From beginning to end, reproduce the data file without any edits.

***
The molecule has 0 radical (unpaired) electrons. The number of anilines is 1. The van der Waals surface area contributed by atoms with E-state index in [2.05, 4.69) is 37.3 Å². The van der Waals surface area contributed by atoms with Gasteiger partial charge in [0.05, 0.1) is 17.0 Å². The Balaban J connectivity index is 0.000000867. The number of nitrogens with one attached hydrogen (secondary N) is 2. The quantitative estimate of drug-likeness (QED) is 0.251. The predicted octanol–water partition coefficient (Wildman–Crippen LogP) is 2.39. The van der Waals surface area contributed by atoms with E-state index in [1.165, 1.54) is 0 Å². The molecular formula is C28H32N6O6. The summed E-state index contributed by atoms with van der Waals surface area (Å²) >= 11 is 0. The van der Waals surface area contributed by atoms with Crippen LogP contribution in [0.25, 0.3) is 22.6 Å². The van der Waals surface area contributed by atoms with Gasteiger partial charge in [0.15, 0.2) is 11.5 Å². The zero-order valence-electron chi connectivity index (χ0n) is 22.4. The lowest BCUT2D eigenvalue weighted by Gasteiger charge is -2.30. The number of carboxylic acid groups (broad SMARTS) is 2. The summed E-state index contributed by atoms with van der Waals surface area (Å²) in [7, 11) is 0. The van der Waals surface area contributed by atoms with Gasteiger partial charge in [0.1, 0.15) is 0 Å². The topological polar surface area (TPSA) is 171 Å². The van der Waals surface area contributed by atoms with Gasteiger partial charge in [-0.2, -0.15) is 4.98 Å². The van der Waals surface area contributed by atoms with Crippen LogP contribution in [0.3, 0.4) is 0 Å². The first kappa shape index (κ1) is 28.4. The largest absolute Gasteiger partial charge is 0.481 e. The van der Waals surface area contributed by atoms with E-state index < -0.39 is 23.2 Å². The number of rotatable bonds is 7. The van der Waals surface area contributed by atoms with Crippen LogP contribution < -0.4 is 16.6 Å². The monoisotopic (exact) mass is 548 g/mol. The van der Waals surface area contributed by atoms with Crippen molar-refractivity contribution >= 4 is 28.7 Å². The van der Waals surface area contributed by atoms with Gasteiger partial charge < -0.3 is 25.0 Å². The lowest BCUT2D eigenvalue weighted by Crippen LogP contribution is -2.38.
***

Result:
The molecule has 0 radical (unpaired) electrons. The number of anilines is 1. The van der Waals surface area contributed by atoms with E-state index in [2.05, 4.69) is 37.3 Å². The van der Waals surface area contributed by atoms with Gasteiger partial charge in [0.05, 0.1) is 17.0 Å². The Balaban J connectivity index is 0.000000867. The number of nitrogens with one attached hydrogen (secondary N) is 2. The quantitative estimate of drug-likeness (QED) is 0.251. The predicted octanol–water partition coefficient (Wildman–Crippen LogP) is 2.39. The van der Waals surface area contributed by atoms with E-state index in [1.165, 1.54) is 0 Å². The molecular formula is C28H32N6O6. The summed E-state index contributed by atoms with van der Waals surface area (Å²) >= 11 is 0. The van der Waals surface area contributed by atoms with Crippen LogP contribution in [0.25, 0.3) is 22.6 Å². The van der Waals surface area contributed by atoms with Gasteiger partial charge in [0.15, 0.2) is 11.5 Å². The zero-order valence-electron chi connectivity index (χ0n) is 22.4. The lowest BCUT2D eigenvalue weighted by Gasteiger charge is -2.30. The number of carboxylic acid groups (broad SMARTS) is 2. The summed E-state index contributed by atoms with van der Waals surface area (Å²) in [7, 11) is 0. The van der Waals surface area contributed by atoms with Gasteiger partial charge in [0.1, 0.15) is 0 Å². The topological polar surface area (TPSA) is 171 Å². The van der Waals surface area contributed by atoms with Gasteiger partial charge in [-0.2, -0.15) is 4.98 Å². The van der Waals surface area contributed by atoms with Crippen LogP contribution in [0.3, 0.4) is 0 Å². The first kappa shape index (κ1) is 28.4. The largest absolute Gasteiger partial charge is 0.481 e. The van der Waals surface area contributed by atoms with E-state index < -0.39 is 23.2 Å². The number of rotatable bonds is 7. The van der Waals surface area contributed by atoms with Crippen LogP contribution < -0.4 is 16.6 Å². The monoisotopic (exact) mass is 548 g/mol. The van der Waals surface area contributed by atoms with Crippen molar-refractivity contribution >= 4 is 28.7 Å². The van der Waals surface area contributed by atoms with Gasteiger partial charge < -0.3 is 25.0 Å². The lowest BCUT2D eigenvalue weighted by Crippen LogP contribution is -2.38.